High School Graduation Party Planner and Ideas

African American family celebrating graduation with cake on summer deck
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Graduating from high school is an important milestone that marks the end of childhood. Throwing your teen a graduation party will help them honor the fact that they're about to enter the adult world. Whether it's a small get-together or a large bash, a high school graduation party requires a fair amount of preparation. The more time you invest in planning the event, however, the less time you'll need to spend worrying about all those last-minute details.

Basic Decisions

Involve your teen with as much of the party planning as possible. After all, it's their big day, so you'll want to center the event around their interests and accomplishments. The first thing you'll want to do is decide with your graduate what type of party they'd like. Some options include hosting a catered restaurant affair, a casual backyard barbecue, or a smaller dinner gathering with close friends and family.

Set a Date and Time

Setting a date for your graduation party can difficult since Mother's Day and Memorial Day occur around the same time as most high school graduations. Your teen's close friends will also likely be throwing celebrations of their own, so you'll need to make sure your party times do not conflict. If you're going to host the party in a hall, park, or restaurant, reserve the spot well in advance as the weekends surrounding graduation will be in high demand.

Determine Your Party Budget 

Write down everything you plan to purchase and record how much money you'll need for each item. The cost of food, venue, party favors, invitations, and decorations can add up quickly if you don't plan for the expenses. If you're going to host the party at your home, research the cost of things you might want to rent, such as a tent or sound system. If you have limited funds for the party, consider making your own decorations and sending electronic invitations to help reduce costs.

Choose a Theme

While the overall theme will be the graduation, adding some more festive, personal touches will help to pull the aesthetics of your party together. A theme for a graduation party can be as simple as the school colors or as specific as the graduate's college major. You can also highlight the graduate's interests—for example, if your teen played saxophone in the marching band, you could include some inflatable instruments for guests to play with on the dance floor.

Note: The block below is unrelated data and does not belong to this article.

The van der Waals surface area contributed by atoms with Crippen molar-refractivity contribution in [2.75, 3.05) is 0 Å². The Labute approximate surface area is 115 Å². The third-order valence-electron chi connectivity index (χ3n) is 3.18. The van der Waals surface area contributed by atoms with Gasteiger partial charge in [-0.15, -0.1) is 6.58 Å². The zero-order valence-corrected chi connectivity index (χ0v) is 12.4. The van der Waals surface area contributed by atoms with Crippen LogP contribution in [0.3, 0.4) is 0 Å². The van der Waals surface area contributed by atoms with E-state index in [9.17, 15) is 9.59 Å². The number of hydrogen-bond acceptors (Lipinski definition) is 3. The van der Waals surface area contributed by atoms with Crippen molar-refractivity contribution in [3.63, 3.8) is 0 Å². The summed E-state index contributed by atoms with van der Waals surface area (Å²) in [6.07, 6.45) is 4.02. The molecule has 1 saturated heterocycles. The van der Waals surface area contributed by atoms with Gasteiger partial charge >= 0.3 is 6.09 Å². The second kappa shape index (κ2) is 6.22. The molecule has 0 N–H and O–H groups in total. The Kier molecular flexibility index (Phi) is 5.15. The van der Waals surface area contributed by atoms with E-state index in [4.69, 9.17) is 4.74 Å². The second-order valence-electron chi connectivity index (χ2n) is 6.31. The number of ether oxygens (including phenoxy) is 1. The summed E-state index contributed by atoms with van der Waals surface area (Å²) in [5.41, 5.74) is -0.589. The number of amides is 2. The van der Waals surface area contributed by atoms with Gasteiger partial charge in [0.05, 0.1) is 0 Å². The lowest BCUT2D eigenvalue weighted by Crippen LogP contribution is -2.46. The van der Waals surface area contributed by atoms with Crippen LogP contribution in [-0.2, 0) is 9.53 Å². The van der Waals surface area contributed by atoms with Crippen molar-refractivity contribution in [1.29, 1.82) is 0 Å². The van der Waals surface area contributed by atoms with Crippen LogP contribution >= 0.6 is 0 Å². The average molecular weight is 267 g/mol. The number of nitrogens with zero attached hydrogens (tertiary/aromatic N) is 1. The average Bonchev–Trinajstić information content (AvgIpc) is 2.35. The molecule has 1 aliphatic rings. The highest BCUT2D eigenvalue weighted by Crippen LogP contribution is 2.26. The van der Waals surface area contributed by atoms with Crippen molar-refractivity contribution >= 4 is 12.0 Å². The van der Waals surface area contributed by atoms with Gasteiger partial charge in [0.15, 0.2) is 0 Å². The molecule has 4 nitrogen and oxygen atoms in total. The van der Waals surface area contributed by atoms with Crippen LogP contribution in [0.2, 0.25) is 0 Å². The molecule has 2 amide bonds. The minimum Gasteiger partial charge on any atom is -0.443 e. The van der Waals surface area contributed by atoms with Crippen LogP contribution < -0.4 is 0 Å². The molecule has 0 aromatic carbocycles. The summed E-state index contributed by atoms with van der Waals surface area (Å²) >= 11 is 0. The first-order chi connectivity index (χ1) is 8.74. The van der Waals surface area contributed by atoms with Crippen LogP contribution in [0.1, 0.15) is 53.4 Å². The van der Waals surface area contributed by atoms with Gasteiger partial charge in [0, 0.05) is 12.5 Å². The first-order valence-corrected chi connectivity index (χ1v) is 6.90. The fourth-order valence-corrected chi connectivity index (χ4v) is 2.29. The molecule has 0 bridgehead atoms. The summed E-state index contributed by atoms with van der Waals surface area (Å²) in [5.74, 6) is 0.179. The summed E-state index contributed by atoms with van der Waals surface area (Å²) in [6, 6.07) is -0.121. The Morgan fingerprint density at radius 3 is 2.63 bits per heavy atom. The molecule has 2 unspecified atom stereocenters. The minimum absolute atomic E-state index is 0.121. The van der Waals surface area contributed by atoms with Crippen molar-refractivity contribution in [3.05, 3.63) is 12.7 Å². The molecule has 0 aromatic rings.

Decide on the Menu 

The biggest decision you'll need to make when it comes to your party food is if you'll be cooking it yourself or having it catered. Either way, you’ll need to decide if you are serving a meal or just finger foods. Feature an assortment of your graduate's favorite treats, and don't forget to place an order with a bakery if you'd like to serve some cake.

Enlist Help 

Don't feel like you have to do everything—if your teen has a lot of demands or requests, insist that they help with the preparation. Asking for help with tasks like set-up and clean-up from a few close friends can make a huge difference, and will give you more of an opportunity to enjoy your teen's party.

Graduation Party Activities

A great party game or activity will help your guests interact and have fun. Here are a few ideas to consider for your celebration:

  • Guest Book: Collecting messages from your guests in a special book will create a meaningful memento from the party. Words of wisdom, heartfelt advice, and encouraging quotes can help your teen feel confident as they begin their next chapter. 
  • Time Capsule: Have each member of the graduating class bring an object (along with a short description) that represents their high school experience. Place the items in a box and then pack it away for safekeeping. For the graduate's 10-year reunion, bring out the box of likely forgotten treasures for the classmates to rediscover and reminisce.
  • Pin the Cap on the Graduate: Blow up a large picture of the guest of honor. Next, cut graduation caps out of black construction paper, and then place tape on the back of each one. The game then proceeds just like pin the tail on the donkey—blindfolded guests can try to fasten the cap to the top of the graduate's head on the picture.
  • Teacher Guessing Game: Place the name of a teacher on a sticky label. When a guest comes in, stick it on their back. Then invite them to ask other partygoers yes-or-no questions about the teacher so they can guess who it is.